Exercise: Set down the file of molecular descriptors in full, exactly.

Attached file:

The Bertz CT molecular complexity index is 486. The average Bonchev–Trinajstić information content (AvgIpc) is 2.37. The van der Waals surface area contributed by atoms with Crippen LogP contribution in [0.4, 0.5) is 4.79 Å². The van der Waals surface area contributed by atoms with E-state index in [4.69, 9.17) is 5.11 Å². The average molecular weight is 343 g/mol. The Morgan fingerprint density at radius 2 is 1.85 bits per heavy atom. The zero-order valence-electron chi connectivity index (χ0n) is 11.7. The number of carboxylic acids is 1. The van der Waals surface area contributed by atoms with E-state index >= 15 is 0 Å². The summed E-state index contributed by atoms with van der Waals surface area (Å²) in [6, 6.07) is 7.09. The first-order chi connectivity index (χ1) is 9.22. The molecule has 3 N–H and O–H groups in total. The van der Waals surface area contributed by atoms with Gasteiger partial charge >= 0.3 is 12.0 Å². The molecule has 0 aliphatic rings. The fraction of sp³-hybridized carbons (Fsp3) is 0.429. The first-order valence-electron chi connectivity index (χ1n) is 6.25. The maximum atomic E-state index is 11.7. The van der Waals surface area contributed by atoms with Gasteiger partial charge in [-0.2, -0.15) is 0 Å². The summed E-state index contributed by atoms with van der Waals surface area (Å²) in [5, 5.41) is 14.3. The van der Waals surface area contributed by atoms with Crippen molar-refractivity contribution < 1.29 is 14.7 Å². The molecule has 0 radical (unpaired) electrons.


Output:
The Bertz CT molecular complexity index is 486. The average Bonchev–Trinajstić information content (AvgIpc) is 2.37. The van der Waals surface area contributed by atoms with Crippen LogP contribution in [0.4, 0.5) is 4.79 Å². The van der Waals surface area contributed by atoms with E-state index in [4.69, 9.17) is 5.11 Å². The average molecular weight is 343 g/mol. The Morgan fingerprint density at radius 2 is 1.85 bits per heavy atom. The zero-order valence-electron chi connectivity index (χ0n) is 11.7. The number of carboxylic acids is 1. The van der Waals surface area contributed by atoms with E-state index >= 15 is 0 Å². The summed E-state index contributed by atoms with van der Waals surface area (Å²) in [6, 6.07) is 7.09. The first-order chi connectivity index (χ1) is 9.22. The molecule has 3 N–H and O–H groups in total. The van der Waals surface area contributed by atoms with Gasteiger partial charge >= 0.3 is 12.0 Å². The molecule has 0 aliphatic rings. The fraction of sp³-hybridized carbons (Fsp3) is 0.429. The first-order valence-electron chi connectivity index (χ1n) is 6.25. The maximum atomic E-state index is 11.7. The van der Waals surface area contributed by atoms with Gasteiger partial charge in [-0.2, -0.15) is 0 Å². The summed E-state index contributed by atoms with van der Waals surface area (Å²) in [5, 5.41) is 14.3. The van der Waals surface area contributed by atoms with Crippen molar-refractivity contribution < 1.29 is 14.7 Å². The molecule has 0 radical (unpaired) electrons.